Thursday, December 15, 2022

Mexico's Informal Workers

  The majority of workers, at least 60 percent, in Mexico have informal jobs. That typically means seven-day work-weeks and no rights such as social security or retirement pensions.

Mexico, the country with the longest average working hours in the world, passed a labor reform early last month extending annual paid vacation from 6 to 12 days. However, most workers won’t benefit from the change, because they don’t have contracts.

The International Labour Organization estimates that worldwide, about 2 billion people are informal workers, and 93 percent of those are in the Global South.

 In Mexico, sales, agriculture and manufacturing are the sectors with the largest numbers of informal workers. Some 85.4 percent of clothing businesses are informal. The consequences of this are far-reaching because poverty isn’t just expressed through a low daily income but through the precariousness and vulnerability of not having a guaranteed income. Informal work is unsafe, as workers are unable to defend themselves from abuse and their workplaces are often undefined or small and hazardous.

The most common informal job is selling goods or food from street stalls, in markets, or on buses and trains. And while these markets are essential for the poorer classes because they provide basic foods and meals at much cheaper prices than Walmart and shopping centers, they regularly face repression from local governments who want to remove them in order to cater to the upper classes and to tourists from wealthy countries.

The Hidalgo Market in Puebla state, and it is self-run by the Popular Union of Mobile Vendors (UPVA) 28 De Octubre organization. Uniting 3,800 stall vendors who come from various rural, Indigenous communities and nearby towns, the union protects workers from police stealing their products or shutting their stalls down, and customers from common practices like under-weighing produce.

“People live from day to day. They work in the market as a last option in order to survive. The fruit vegetable sellers buy their goods at 4 am in order to start selling at 7 am,” Rita Amador

Food deliverers in Mexico earn a median of 40 pesos ($2.02) an hour, and work an average of 46 hours a week. A survey conducted late last year found that people who delivered via apps paid a higher percentage of their income (8 percent) in taxes than the biggest companies in Mexico (with manufacturing and pharmaceutical companies paying 1.2 to 5 percent). But while the deliverers pay taxes, they don’t get social security, and the companies don’t comply with the legal requirement to provide them with the equipment they need to work, nor accident insurance.

Uber’s profits depend on avoiding paying formal work benefits. If the two founders of Uber, Garrett Camp and Travis Kalanick, paid 3.5 percent of their wealth to social security in Mexico, the country’s 350,000 food deliverers would have access to it for five years.

Because informal workers are more exposed to risks and shocks than formal workers — including policy that is biased against them, shifts in demand, prices and inflation, and occupational health risks — they are more likely to develop physical and mental health problems. In a study on workers in Latin America, it was found that informal workers have a 27 percent higher prevalence of depressive symptoms, and studies have found that only strong welfare states with services available to everyone can soften the physical health inequality between the two workforces.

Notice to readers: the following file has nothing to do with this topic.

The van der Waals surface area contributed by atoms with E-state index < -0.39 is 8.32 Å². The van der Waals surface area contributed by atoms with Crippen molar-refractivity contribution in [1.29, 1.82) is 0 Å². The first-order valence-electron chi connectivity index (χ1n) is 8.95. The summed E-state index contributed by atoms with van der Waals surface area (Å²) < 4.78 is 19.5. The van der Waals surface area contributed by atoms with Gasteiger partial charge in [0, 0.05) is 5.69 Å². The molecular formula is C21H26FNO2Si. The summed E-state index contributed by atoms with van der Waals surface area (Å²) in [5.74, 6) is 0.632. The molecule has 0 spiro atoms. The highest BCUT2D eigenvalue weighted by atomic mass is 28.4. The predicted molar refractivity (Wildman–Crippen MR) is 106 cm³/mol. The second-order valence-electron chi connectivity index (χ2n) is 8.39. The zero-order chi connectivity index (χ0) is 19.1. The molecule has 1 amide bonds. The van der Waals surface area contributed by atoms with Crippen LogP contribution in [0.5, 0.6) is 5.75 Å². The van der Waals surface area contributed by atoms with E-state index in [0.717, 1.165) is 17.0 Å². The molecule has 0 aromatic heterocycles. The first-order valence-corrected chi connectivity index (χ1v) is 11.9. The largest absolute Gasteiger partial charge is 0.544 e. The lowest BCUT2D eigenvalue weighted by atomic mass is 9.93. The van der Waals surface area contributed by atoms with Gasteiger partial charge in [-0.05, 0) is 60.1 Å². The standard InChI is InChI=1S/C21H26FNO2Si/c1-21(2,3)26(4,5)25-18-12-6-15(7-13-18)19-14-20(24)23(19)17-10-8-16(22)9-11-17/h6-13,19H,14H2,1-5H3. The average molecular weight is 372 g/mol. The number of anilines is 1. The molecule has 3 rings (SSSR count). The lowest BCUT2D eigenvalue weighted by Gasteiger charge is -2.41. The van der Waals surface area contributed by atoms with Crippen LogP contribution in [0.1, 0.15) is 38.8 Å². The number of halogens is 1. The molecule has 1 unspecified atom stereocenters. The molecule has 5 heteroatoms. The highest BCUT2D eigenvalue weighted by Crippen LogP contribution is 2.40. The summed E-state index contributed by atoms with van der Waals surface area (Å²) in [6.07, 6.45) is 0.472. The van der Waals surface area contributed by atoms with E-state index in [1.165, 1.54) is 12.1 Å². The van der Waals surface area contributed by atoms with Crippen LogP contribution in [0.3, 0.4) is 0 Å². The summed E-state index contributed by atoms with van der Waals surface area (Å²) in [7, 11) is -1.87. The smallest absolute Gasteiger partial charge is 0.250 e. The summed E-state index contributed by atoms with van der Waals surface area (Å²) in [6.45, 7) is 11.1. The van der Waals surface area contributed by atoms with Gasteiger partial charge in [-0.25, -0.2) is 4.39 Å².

The high levels of informal employment in Mexico are an unstated but deliberate policy aimed at increasing profits for local and U.S. businesses. The North American Free Trade Agreement (NAFTA), and other neoliberal policies prompted huge migrations from rural areas to the cities in the 1990s, as the U.S. sent its subsidized corn to Mexico and local small businesses were ruined. With little work available in the cities, people had to sell goods on the streets in order to survive.

Mexico’s minimum wage decreased from 1980 through 2000, as the country was pressured to remain “competitive” for “investment” from U.S. companies — that is, to keep wages as low as possible so that transnationals could use Mexico to increase their profits. Adjusting for purchasing power and inflation, in 1979, the minimum daily wage was 330 pesos ($16.89), while in 2000 it was 90 pesos ($4.61). This imposed poverty caused the amount of informal work to increase.

Many industries in Mexico and the Global South depend on informal work. The apparel industry uses home-based garment workers paid by piece in order to offload the monetary risk of fluctuating demand on to them, as well as the non-wage costs of production like machinery and electricity.

 A recent study calculates that richer countries, through unequal trade, have drained the equivalent of $152 trillion from the Global South since 1960.

When governments of countries in the Global South have sought to resist this dynamic by increasing wages and combating poverty, Western powers have all too often removed them from power, as happened in Indonesia in 1965, Congo in 1960, Chile in 1973 and Honduras in 2009, to name a few. As a result, richer countries continue to exploit cheap labor and resources, and take advantage of lower environmental standards (set at the pressure of wealthy countries) while paying little to no taxes, leaving poor countries’ governments with few resources to pay for public sector jobs.

NAFTA’s Imposed Poverty Paved the Way for Mexico’s Informal Work Economy - Truthout

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